“My mum was a chef. My father is a Chinese calligrapher, my brother is an actor, and my sister is a clothing designer. And I was into pottery and stuff when I was younger.”André decided his talent lay in the culinary arts and began his career in France, where he worked at several Michelin-starred restaurants, training under Pierre Gagnaire, Joël Robuchon and Alain Ducasse. He went on to work in Shanghai, the Seychelles and Japan.

“On my thirtieth birthday, my one wish was to open my own restaurant,” André recalls.

In 2010, he moved to Singapore in pursuit of his dream and opened the Restaurant André. He has since opened three more in Singapore as well as two in Taipei and Paris.

The original Restaurant André is a three-storey white house from the colonial era in China Town. The building is all white with a blue door.

“It’s a 100-year old private house. The restaurant is designed to look like a house, the dining room and kitchen on the first floor, living room on the second, and the third floor has a bedroom and a library,” he says.

“I place guests in different corners of the house. It’s a more intimate experience. More like you’re coming to André’s house.”

André emphasizes the importance of flawless execution and teamwork at his restaurant.

“I have a solid team that has worked with me for a very long time, Me and my team we work close together. My head chef Johnny has been with me for 13 years and my sous chef for eight,” he says.

“I’m not like the chefs you see on TV or in the movies who yell in the kitchen and throws plates and pans. I don’t do that. I have a very good team.”

André also makes sure that he’s at the restaurant every day.

“It’s very important for a successful restaurant. If you ever come to my restaurant, you are sure to see me in the kitchen and my wife on the floor,” he says.

“After I finished dinner service, we flew here and did two dinners here, and today after finishing this, I’m flying back to Singapore. So I’ll be at the restaurant before dinner starts.”

Back at the food tasting

Continuing his demo, André whips up an umami dish with dry-aged scallop.

“It’s wrapped in a special Japanese paper that takes out all the moisture, and the flavour is more intense. It’s to get the fresh umami taste, raw and without any seasoning,” he explains.

He then wraps it in king oyster mushrooms floss, brushes it with walnut oil, tops it with more mushroom torches it, leaving it crispy on the outside and soft and warm inside.

It is served on seaweed-crushed ice with kombucha granita and a vegetable demi-glace, topped with shaved tofu powder.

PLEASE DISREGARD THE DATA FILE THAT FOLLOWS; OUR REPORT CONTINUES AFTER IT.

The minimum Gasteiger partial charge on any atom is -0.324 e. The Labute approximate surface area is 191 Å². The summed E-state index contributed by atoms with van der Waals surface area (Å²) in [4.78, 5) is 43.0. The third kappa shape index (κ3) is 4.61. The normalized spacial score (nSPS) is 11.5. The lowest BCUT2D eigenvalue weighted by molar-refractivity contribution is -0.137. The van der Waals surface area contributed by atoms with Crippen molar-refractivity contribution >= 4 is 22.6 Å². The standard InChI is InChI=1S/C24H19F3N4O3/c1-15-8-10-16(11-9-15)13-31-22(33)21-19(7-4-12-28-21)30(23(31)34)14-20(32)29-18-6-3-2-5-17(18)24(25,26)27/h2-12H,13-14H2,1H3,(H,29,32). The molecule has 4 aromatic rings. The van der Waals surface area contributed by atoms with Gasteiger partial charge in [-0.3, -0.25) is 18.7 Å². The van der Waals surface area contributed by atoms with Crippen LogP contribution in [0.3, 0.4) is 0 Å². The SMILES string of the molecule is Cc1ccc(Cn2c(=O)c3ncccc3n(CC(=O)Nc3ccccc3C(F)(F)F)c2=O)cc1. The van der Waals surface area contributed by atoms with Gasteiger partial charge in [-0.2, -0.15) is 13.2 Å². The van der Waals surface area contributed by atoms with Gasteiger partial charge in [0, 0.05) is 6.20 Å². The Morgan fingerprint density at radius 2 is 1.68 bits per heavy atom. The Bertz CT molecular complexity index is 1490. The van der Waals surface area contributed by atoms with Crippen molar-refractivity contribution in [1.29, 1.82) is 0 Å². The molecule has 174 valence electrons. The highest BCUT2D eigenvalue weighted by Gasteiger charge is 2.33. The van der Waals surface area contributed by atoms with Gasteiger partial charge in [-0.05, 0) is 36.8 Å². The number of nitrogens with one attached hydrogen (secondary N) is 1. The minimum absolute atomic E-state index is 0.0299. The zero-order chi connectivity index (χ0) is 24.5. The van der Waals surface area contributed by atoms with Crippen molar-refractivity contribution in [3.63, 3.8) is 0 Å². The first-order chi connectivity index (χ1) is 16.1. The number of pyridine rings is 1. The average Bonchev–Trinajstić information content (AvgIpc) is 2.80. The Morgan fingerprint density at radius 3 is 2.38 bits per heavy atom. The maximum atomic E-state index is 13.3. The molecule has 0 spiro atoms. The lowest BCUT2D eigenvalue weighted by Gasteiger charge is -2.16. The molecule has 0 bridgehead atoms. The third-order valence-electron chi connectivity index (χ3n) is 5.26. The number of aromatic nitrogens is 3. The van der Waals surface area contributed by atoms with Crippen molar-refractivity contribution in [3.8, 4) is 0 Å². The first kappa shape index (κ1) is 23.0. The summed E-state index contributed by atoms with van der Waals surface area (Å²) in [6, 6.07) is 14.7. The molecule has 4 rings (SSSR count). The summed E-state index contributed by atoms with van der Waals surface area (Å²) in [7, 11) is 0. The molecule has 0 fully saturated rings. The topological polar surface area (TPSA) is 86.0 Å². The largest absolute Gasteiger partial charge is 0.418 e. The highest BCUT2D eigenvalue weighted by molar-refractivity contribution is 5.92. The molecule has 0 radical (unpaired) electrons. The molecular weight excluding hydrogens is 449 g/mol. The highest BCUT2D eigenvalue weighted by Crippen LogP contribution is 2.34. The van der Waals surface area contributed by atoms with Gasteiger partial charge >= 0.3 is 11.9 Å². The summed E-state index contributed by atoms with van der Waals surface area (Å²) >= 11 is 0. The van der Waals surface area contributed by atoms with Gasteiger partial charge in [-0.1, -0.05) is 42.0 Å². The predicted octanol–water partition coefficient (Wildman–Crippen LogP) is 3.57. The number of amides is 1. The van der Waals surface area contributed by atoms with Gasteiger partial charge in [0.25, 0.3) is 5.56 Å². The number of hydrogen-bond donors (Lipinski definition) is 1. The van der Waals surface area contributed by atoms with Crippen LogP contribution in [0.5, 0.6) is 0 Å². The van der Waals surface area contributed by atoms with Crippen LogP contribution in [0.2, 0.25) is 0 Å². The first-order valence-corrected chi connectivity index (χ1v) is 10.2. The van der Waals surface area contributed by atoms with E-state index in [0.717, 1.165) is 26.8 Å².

Next up is a wild mushroom fricassee. “It’s white truffle mushroom risotto, but without risotto or white truffle,” he laughs.

It’s a mixed mushroom risoni ‘risotto’ with a raw egg yolk placed in the center, topped with shaved dried shitake and macadamia nuts and finished with off with a sprinkling of ‘white truffle’ cheese and a buckwheat wafer.

“Take a spoonful of everything together,” he suggests.

But the dish looks almost too pretty to eat.

The mushroom fricassee is like a carbonara but light and creamy. The finishing touches taking it to gastronomy heaven.

For dessert, he serves us a white peach parfait and red fruit ceviche with wild honey ice cream topped with raspberry ice, raspberries and grapes.

“It’s really hot today so I made something refreshing for dessert. I want you to eat the grape first,” he says.

There’s a burst of refreshing fizziness with the first bite, like taking a sip of soda.

“It’s a carbonated grape. That’s the surprise element. Soda is light and refreshing.”

Globetrotting

André published his book Octaphilosophy last April, a monograph of 365 days at Restaurant André in which he explained his eight elements of Octaphilosophy and the origins of his recipes.

What does the future hold in store for the celebrated chef, who recently turned 40?

“On my fortieth birthday last April one of my wishes was to cook with 21 friends in 21 cities,” he recalls, explaining how he came to be in the Maldives.

“We started in May, and we will finish in November. I will travel around the world and cook with my friends. They all have restaurants, whether in San Francisco, New York, Amsterdam, Copenhagen, London, Paris Tokyo, Manila, so we are on the road to finish the world tour.”

Surprisingly for a world-renowned chef, André does not cook at home.

“When you’re cooking twelve hours a day, you don’t want to go home and cook. My wife cooks.”